by Richard Nightingale
[Editor’s note: this was the third-place finisher in the Vinyl Café story contest]
When you’re a kid, the world is the town you live in.
Almonte was my world, and although small in area, it was endless in my eyes when I was 10. Once school ended, the long days of summer vacation began, and there was never a problem trying to find something to do. Something to fill your day that didn’t involve anything video or TV related. Most days led you to the banks of the Mississippi, for a long swim, or fishing with a friend.
It was there, next to the river, at the bottom of the falls by the bay, that I found myself and my friend Doug one sunny day. We were fishing for the bass, pike and possibly pickerel that scoured the deep waters. I liked to fish, always did, but I was never in the league of my friend Doug. He was born to fish.
His day revolved around fishing. He knew every secret spot from Almonte to Pakenham along that river, the right time to fish, the right bait to use, and the right person to take fishing with him.
It was my honour to join him that day, and I knew my place. Keep quiet, and don’t get the fishing lines crossed ever. The river was low at that time of year, and we were able to get right to the edge of the bay, standing on the rocks that usually lay beneath the rapids. I had my beat up used fishing rod, and was borrowing a lure that Doug had recommended. He was a few feet away standing on a large rock, his nice new tackle box between us, casting far out into the bay with deadly accuracy.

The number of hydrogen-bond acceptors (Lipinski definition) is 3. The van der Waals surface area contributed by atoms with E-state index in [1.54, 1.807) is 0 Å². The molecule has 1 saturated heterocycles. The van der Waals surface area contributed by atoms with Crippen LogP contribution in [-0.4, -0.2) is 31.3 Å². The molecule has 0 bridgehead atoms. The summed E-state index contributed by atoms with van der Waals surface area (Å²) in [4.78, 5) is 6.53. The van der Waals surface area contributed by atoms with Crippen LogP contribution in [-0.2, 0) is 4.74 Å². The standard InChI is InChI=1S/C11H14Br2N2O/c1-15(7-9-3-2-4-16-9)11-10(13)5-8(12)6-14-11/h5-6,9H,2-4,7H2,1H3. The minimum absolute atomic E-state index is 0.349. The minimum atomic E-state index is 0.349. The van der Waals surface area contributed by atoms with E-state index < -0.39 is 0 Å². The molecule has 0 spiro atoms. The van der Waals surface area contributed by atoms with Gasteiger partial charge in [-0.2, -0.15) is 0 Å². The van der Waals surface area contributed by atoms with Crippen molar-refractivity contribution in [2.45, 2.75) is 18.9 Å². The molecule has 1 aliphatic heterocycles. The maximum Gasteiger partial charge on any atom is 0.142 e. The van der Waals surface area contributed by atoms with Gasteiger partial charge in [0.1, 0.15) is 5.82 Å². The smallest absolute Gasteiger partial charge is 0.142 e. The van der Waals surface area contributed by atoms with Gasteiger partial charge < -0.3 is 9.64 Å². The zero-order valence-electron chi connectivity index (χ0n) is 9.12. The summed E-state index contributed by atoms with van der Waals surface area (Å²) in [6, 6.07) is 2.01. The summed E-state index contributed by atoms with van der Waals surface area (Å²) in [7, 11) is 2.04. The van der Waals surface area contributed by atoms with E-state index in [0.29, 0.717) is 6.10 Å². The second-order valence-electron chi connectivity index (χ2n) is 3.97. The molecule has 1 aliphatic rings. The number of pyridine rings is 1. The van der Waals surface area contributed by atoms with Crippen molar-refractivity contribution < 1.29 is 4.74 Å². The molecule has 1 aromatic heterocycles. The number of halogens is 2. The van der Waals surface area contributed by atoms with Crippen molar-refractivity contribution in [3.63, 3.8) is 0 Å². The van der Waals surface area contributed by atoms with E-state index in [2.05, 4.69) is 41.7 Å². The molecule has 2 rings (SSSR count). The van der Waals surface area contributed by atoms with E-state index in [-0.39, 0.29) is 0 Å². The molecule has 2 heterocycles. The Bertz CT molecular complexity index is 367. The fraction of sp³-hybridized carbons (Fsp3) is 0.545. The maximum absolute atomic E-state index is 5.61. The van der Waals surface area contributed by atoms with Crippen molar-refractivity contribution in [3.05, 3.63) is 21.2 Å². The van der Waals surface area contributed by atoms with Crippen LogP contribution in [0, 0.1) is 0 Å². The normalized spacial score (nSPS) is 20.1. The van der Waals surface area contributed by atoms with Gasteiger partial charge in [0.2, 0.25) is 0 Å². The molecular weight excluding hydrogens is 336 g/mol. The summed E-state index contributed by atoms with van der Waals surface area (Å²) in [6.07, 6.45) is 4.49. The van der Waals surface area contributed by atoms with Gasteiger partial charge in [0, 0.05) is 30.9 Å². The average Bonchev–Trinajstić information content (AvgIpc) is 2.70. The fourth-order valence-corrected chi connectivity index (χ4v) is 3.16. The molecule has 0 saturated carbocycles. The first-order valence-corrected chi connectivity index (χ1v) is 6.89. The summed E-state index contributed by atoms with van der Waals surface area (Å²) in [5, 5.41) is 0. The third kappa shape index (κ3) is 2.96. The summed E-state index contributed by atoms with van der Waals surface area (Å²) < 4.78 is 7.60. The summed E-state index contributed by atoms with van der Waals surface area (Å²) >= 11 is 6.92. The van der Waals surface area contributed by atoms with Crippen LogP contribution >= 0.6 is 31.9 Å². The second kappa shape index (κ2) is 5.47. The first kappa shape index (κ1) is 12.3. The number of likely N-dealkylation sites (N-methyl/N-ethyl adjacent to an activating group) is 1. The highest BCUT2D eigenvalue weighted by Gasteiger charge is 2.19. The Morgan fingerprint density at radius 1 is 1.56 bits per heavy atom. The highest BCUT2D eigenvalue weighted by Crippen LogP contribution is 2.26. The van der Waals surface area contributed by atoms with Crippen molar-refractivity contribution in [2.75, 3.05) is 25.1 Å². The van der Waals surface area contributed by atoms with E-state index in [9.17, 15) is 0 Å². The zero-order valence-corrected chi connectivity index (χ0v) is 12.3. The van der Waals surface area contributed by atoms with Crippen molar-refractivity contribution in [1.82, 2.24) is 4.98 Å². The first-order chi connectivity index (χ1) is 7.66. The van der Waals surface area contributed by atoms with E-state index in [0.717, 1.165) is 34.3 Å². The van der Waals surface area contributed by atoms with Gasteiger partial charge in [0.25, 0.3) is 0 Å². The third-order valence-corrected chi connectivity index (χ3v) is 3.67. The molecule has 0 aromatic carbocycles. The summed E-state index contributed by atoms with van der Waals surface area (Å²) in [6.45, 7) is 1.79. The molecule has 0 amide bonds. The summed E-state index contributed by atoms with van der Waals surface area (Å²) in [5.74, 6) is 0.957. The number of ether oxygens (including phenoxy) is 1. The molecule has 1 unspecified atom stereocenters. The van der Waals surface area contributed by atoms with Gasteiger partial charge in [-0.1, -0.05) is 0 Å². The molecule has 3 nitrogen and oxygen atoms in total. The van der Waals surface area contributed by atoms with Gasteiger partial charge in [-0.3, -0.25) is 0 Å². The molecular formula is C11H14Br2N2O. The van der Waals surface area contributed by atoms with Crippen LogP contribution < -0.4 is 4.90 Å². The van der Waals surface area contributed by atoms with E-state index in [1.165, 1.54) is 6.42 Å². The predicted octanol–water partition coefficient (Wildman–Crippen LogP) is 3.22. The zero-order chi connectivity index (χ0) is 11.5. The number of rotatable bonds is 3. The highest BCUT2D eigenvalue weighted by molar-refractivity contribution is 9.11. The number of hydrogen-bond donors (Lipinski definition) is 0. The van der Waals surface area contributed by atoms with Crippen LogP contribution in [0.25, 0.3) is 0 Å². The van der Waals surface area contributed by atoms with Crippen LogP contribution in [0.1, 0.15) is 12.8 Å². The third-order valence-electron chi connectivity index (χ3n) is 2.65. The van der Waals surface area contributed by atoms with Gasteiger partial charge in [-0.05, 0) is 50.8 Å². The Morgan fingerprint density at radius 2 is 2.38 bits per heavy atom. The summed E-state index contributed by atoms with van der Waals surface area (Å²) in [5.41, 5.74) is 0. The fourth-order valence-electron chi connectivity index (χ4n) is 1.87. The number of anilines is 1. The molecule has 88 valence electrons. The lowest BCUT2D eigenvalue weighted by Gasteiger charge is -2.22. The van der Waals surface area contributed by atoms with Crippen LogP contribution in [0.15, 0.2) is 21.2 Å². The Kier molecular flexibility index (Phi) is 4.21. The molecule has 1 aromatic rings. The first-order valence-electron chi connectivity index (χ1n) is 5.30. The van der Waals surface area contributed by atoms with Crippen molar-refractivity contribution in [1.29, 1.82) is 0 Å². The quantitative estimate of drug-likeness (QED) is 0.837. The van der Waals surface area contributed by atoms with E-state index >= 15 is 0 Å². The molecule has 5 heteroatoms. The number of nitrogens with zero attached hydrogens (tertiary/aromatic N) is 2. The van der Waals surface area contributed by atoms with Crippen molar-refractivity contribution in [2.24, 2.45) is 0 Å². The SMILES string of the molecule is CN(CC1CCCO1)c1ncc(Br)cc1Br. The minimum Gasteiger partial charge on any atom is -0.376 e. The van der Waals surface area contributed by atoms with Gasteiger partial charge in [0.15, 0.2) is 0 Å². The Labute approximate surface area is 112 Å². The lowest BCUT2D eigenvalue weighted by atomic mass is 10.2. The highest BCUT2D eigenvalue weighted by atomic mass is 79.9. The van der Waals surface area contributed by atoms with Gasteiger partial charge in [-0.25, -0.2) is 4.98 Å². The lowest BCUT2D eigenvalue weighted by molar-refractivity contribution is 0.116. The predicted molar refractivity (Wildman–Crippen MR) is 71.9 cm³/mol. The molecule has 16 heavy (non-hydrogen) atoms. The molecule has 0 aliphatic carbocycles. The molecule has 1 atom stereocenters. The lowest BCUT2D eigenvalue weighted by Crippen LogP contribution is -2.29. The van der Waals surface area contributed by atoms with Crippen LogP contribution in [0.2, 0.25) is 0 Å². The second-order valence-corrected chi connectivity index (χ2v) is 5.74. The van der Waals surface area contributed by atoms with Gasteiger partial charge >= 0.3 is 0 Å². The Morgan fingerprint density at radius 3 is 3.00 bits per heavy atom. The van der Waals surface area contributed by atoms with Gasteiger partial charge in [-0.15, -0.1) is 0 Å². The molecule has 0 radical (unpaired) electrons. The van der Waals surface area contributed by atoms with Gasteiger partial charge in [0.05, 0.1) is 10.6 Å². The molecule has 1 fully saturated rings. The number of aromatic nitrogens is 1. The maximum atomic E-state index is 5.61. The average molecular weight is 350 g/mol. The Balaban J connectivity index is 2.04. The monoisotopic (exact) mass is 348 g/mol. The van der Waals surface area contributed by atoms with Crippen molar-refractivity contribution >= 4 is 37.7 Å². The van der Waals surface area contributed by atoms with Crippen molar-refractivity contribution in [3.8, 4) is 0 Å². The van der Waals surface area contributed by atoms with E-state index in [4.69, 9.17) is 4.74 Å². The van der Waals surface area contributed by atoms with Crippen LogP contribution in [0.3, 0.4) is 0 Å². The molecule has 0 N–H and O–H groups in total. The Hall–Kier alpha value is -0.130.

Now Doug would take almost any fish back home with him, if it was big enough. He loved to cook up anything from bass to mudpout. The only fish he would have no part of was sunfish, and would curse at them when he found out that fish was on his line as he reeled it in. On this day, he was still waiting for his dinner. He’d pulled in a couple of smallmouth bass, but nothing yet that would taste good in the frying pan. Until something with a bit more fight hit his bait and the fight was on.